Israeli PM orders rethink on settlement construction plans
Israeli PM Benjamin Netanyahu has ordered his housing minister to reconsider construction plans for more than 20,000 homes in the West Bank.
He said the plans, announced by Housing Minister Uri Ariel earlier on Tuesday, would create unnecessary friction with the international community.
The US had earlier said it was "deeply concerned" over the Israeli plans.
The Palestinians had said they would appeal to the UN, warning that Israel's move would kill off peace talks.
In a statement, Mr Netanyahu said he had asked Housing Minister Uri Ariel "to reconsider" plans for potential construction of new homes for Jewish settlers in the West Bank.
The minister responsible for housing in Israel's coalition government is Uri Ariel from the Jewish Home party, which flatly opposes the idea that a Palestinian state might one day be created on the West Bank of the River Jordan.
Mr Ariel's party considers the land to be the historic birthright of the Jewish people under its Biblical names of Judea and Samaria.
He would see no distinction in theory between granting planning or zoning permission in Tel Aviv or Haifa, and doing the same thing in what the rest of the world regards as occupied Palestinian territory.
Mr Ariel's job gives him plenty of scope to roil the waters around peace talks between Israel and the Palestinians, which are already floundering.
His latest announcements of new homes planned in the territories related to a very early stage of Israel's lengthy planning process - nowhere near construction.
But Mr Ariel's boss, Benjamin Netanyahu, is trying to play a subtler game with international opinion.
He wants to persuade the world powers to back Israel's hard line in nuclear negotiations with Iran - so he knows Israel cannot afford to alienate world opinion by jeopardising the Palestinian peace talks over the settlements.
Without Mr Netanyahu's slapdown of Mr Ariel it seems Palestinian negotiators might have walked away from the talks. As things stand, the talks are still going, even if they are not going well.
The prime minister added that such a move would make no contribution to Jewish settlements and "creates an unnecessary confrontation with the international community at a time when we are making an effort to persuade elements in the international community to reach a better deal with Iran".
Mr Netanyahu was referring to recent talks in Geneva on Tehran's controversial programme that ended without a deal.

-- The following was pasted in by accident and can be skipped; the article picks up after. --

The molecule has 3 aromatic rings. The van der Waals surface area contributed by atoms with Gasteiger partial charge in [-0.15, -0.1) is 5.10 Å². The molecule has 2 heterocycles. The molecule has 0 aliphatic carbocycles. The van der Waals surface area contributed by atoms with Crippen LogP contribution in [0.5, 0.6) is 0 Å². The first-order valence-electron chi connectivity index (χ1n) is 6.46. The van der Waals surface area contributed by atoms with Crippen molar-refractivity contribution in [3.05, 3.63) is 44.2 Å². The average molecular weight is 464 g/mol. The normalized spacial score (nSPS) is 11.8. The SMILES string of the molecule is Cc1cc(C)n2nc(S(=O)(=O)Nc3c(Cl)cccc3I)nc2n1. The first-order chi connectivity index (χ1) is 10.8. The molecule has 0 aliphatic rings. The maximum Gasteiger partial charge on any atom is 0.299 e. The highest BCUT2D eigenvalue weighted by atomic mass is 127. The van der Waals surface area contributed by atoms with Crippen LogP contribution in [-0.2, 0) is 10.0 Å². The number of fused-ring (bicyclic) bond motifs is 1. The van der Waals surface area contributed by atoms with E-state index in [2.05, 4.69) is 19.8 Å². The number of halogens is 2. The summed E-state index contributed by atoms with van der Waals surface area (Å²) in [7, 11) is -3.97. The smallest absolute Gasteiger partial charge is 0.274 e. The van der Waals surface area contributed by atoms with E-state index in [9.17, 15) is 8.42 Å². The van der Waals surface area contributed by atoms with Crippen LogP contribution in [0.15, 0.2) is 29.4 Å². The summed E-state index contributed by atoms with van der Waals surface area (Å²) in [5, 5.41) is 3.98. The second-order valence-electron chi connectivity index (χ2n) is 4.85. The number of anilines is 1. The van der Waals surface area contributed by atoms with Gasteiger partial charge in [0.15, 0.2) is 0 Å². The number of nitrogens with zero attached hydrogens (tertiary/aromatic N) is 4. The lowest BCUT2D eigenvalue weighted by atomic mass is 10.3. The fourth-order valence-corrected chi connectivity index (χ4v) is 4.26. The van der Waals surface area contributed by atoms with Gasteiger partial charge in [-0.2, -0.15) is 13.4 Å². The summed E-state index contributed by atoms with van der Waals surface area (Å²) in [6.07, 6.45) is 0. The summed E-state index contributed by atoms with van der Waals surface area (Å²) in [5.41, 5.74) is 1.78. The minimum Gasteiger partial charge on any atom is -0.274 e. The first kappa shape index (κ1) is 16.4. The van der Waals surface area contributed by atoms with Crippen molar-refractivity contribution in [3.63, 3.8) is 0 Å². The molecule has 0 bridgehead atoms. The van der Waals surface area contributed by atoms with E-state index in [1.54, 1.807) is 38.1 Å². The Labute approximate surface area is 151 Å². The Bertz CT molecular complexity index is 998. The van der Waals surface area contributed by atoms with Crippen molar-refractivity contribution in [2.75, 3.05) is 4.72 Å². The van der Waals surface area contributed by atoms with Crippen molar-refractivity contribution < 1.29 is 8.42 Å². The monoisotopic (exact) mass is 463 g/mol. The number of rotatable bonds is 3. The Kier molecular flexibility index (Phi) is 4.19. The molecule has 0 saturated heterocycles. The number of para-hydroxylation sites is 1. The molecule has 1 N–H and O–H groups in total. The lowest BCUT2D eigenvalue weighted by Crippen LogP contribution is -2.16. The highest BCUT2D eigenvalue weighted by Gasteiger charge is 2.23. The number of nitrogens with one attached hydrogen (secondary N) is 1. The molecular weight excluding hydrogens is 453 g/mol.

The statement added that Mr Ariel had accepted the prime minister's request.'Deep concern'
Palestinian Authority President Mahmoud Abbas earlier warned that current stalled peace talks with Israel would be effectively over if Israel proceeded with the construction.
The Palestinians also said they would appeal to the UN to urgently discuss the issue.
In Washington, state department spokeswoman Jen Psaki said earlier the US was "deeply concerned" by Israel's plans.
She added that America would seek "further explanation" from Israel on the issue.
Last week, US Secretary of State John Kerry emphasised Washington's rejection of Israeli settlement activity as "illegitimate".
The direct Israeli-Palestinian peace talks launched in July have shown little sign of progress. A previous round of negotiations collapsed in September 2010 in a bitter row over Israeli settlements.
Mr Netanyahu wants Palestinian recognition of Israel as a Jewish state as a priority, whereas the Palestinians say borders and security top their agenda.
The Palestinians want their state to include all land captured by Israel in 1967, but some 500,000 Jews now live in more than 200 settlements and outposts in the West Bank including East Jerusalem. The settlements are considered illegal under international law, though Israel disputes this.
However, Mr Netanyahu has rejected any return to the pre-1967 ceasefire lines as "indefensible", saying it would not take into account the "demographic changes on the ground".
Mutually-agreed land swaps have been discussed in previous talks as a way to overcome this problem.